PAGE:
And if it stayed like that—if Anderson didn’t clean it out, it could be a handy supply of blood in case the school was attacked again. It wouldn’t last. Open air preservation of blood was difficult. Her vials kept it nice and fresh for a good amount of time, but the fountain would be unusable after a few days. So not a real solution.

Fun to think about though.

After a moment of examining the rock, he set it down carefully so as to not splash the pool of blood. Hiking up his pants again, he started waddling towards Eva and Arachne.

“This,” he said as he got closer, “is a disaster.”

“I heard you the first time.”

Eva narrowed her eyes, waiting for Anderson to start laying blame at her feet for the mess the courtyard was in.

It wasn’t her fault. It wasn’t Arachne’s fault either. If anything, they had saved the school from far worse damage. Not to mention all the demons that the hunters would likely have torn through.

While the demons were demons without a doubt, they weren’t… too scary. From watching them since they arrived, Eva got the distinct impression that all of them were relatively young. They grew excited about things that Eva couldn’t even imagine demons like Catherine or Arachne blinking an eye at. And they socialized. Perhaps not the way a human would, but they still seemed almost eager to be around people.

Well, except for Srey. Eva had a feeling that his particular abilities made him far more paranoid than the rest of the demons.

They, as a group, had dispatched hunters before arriving. Eva couldn’t guess how dangerous those hunters had been.

Eva glanced over, staring at the remains of the hunter she had just killed. Given how much trouble he had given Arachne, Genoa, the doll, and herself, she was willing to assume that he was a step above the hunters that the demons had fought before their arrival.

Of course, had they not cowered away from the doll, the fight might have ended with far less difficulty.

Or they might have all died.

Hard to tell. However, should anyone ask, Eva was going to claim that she had saved all of them.

“We need to clean this up,” he said, interrupting Eva’s thoughts. “With your specialty lying in…” he trailed off, glancing at the blood on the floor, “all of this, might I ask for more of your help getting rid of it?”

She blinked, not quite expecting that. She had been expecting something like, ‘how could you have let this happen? Why did you destroy half the plaza? Your blood is everywhere!’ To which she would have mentioned something about not seeing Anderson anywhere around, helping out.

“The representatives from other schools are arriving next weekend. I need this place presentable.” Dropping his pant legs, he reached out and touched the web wall. After a sigh, he turned to face the giant earthen wall that had risen up around the Rickenbacker. “What am I going to do,” he mumbled.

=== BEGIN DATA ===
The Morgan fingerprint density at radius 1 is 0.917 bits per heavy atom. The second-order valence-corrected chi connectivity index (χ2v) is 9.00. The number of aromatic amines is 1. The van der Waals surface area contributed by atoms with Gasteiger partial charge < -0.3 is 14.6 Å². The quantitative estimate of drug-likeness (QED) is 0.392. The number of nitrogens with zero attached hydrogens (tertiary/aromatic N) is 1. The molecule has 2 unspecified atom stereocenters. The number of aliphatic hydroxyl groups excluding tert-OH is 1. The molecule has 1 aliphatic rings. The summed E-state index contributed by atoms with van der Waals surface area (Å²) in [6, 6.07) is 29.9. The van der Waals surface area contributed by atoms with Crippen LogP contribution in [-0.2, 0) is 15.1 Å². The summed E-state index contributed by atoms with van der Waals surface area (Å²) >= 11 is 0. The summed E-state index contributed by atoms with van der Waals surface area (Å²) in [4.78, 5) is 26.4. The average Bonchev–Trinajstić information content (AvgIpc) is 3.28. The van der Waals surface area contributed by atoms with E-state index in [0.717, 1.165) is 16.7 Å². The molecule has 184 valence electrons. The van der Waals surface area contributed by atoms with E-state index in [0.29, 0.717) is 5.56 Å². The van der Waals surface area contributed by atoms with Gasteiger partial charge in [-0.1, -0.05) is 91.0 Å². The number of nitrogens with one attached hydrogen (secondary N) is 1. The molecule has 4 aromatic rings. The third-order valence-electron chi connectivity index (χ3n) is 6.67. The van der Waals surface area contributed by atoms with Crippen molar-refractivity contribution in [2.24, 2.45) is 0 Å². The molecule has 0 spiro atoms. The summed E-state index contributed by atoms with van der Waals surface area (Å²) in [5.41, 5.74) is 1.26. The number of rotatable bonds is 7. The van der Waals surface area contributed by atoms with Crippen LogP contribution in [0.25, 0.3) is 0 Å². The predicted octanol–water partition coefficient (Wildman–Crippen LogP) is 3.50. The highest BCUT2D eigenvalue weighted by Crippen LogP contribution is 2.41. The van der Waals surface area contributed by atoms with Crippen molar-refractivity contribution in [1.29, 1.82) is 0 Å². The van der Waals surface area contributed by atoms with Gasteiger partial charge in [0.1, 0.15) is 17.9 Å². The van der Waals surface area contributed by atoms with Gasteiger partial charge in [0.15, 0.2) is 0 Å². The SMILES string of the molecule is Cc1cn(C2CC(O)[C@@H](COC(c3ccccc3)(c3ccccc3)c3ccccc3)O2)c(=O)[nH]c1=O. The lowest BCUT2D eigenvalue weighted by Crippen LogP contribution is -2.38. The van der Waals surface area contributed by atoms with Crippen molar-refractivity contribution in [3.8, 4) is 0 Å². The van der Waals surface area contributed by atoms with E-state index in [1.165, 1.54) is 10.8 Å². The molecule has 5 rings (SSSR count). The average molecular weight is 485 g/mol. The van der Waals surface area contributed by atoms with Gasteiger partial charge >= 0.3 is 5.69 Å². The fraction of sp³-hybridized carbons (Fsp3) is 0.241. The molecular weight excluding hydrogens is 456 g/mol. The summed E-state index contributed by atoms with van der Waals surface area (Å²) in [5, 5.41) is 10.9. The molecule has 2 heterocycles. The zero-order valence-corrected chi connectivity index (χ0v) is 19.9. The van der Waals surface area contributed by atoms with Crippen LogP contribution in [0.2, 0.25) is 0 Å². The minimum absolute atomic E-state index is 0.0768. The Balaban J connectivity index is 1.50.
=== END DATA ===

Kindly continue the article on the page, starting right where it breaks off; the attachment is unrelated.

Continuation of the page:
Eva bit her lip. Now she was actually feeling a little sorry for the man. Not guilty, just sorry. He wasn’t blaming her and had even asked for her help.

“I could get rid of the blood,” she said slowly. With her control over it, that shouldn’t be a problem. Of course, how was the big question. She didn’t have anywhere to store this much blood. Leaving it out would render it useless soon enough. She supposed that she could clap her hands and be rid of most of it instantly, taking care not to kill herself, Arachne, or Anderson.

“But the ground beneath is quite a mess as well,” she continued part of her thoughts aloud. Blowing it up would only make that worse. “Especially where the sky crack hit. Maybe…”

Eva started to smile as a thought occurred to her.

The surface of the blood was perfectly still. Smooth and glass-like. It covered almost the entire courtyard between the dormitories. With a thought, she spread some of the blood out, evening the distance with the fountain as the main center point.

Starting at her feet, Eva hardened the blood. It crystallized, becoming as solid as the claws she had used against the hunter. The crystal portion crawled across the ground, growing larger and larger until the entirety of the blood had solidified into a smooth surface.

Eva grinned. It resembled obsidian. Black glass. She doubted there was anything like it in the world. Even if a solid chunk of obsidian existed at this size, this was made of demon blood. Which, in her opinion, was much better.

“Looks nice, right?” she said, turning towards Anderson. “I can’t do anything about the stone pillars. Genoa could probably…”

Anderson was looking around the landscape with a look a horror on his face. Though that horror was slowly receding to a more thoughtful expression as he crossed an arm over his chest and brought the other up to his chin.

Eva barely paid attention to him beyond that cursory glance. Apart from herself, Arachne, Anderson, and a certain hunter’s legs, the courtyard was empty. Nobody had emerged from either dormitory. Something that would be difficult for most people inside the Rickenbacker given the giant earthen shield blocking the entire front.

With the fight over, she had expected Genoa to have emerged at least.

But there weren’t any windows in the earthen shield. No way for Genoa to know that the fighting had ended. Something that Eva felt was a huge oversight.